Ultimately, White Trash suffers from a tonal inconsistency. What starts off as a thoughtful historical exploration eventually devolves into contemporary social commentary struck through with a certain level of disgust and disappointment. But given the sensitive and long overlooked nature of the subject matter into which she dives head first, Isenberg cannot be faulted for letting a few of her prejudices slip into the narrative. As Agee indicated, it can be damn near impossible to present a truly sympathetic or genuine portrait of an experience and existence beyond that which we ourselves have ever or will ever know.

It’s a contentious subject that deserves a larger academic discussion. With any luck, Isenberg’s White Trash will serve as the opening arguments from which a broader discussion arises.


From drunken masters to rumbles in the Bronx, Jackie Chan's career is chock full of goofs and kicks. These ten films capture what makes Chan so magnetic.

Jackie Chan got his first film role way back in 1976, when a rival producer hired him for his obvious action prowess. Now, nearly 40 years later, he is more than a household name. He's a brand, a signature star with an equally recognizable onscreen persona. For many, he was their introduction into the world of Hong Kong cinema. For others, he's the goofy guy speaking broken English to Chris Tucker in the Rush Hour films.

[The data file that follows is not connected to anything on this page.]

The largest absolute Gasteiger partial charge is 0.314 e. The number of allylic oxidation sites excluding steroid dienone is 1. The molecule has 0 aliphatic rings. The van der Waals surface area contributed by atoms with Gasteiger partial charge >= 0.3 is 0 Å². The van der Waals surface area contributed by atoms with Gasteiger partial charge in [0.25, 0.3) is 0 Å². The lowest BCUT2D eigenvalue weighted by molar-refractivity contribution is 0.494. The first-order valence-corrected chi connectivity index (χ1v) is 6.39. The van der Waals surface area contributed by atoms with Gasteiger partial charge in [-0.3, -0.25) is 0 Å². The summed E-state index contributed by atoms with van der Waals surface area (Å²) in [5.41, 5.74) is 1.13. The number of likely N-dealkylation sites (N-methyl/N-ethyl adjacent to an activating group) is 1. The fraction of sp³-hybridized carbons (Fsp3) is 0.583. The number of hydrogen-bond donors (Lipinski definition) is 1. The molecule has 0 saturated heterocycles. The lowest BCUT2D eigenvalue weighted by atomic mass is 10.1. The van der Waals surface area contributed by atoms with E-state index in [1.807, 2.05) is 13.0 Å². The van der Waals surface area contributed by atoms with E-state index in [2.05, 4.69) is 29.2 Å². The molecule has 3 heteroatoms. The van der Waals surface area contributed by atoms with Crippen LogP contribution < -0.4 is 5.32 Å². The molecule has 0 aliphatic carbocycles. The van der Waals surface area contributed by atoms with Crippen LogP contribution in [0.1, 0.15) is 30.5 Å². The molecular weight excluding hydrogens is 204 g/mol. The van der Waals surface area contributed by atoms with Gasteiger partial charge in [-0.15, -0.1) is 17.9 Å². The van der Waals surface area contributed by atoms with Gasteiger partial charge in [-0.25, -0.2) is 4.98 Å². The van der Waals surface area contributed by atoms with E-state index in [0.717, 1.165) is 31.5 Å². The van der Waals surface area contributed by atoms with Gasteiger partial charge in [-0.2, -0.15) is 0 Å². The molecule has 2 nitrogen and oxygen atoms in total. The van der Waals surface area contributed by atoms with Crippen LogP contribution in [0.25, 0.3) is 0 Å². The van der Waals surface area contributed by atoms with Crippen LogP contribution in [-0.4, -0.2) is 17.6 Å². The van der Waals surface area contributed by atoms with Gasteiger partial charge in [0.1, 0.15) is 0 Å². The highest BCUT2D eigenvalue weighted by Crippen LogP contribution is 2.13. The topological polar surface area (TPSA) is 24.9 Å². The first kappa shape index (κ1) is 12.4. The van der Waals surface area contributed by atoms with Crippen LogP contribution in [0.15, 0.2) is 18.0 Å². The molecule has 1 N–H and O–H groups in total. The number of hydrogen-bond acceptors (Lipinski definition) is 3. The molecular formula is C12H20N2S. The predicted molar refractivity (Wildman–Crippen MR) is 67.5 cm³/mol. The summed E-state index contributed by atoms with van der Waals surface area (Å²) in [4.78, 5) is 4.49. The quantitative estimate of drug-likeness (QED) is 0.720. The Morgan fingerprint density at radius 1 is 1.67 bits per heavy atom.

From his grasp of physical comedy to his fearlessness in the face of certain death (until recently, Chan performed all of his own stunts) he's a one of a kind talent whose taken his abilities in directions both reasonable (charity work, political reform) and ridiculous (have your heard about his singing career?).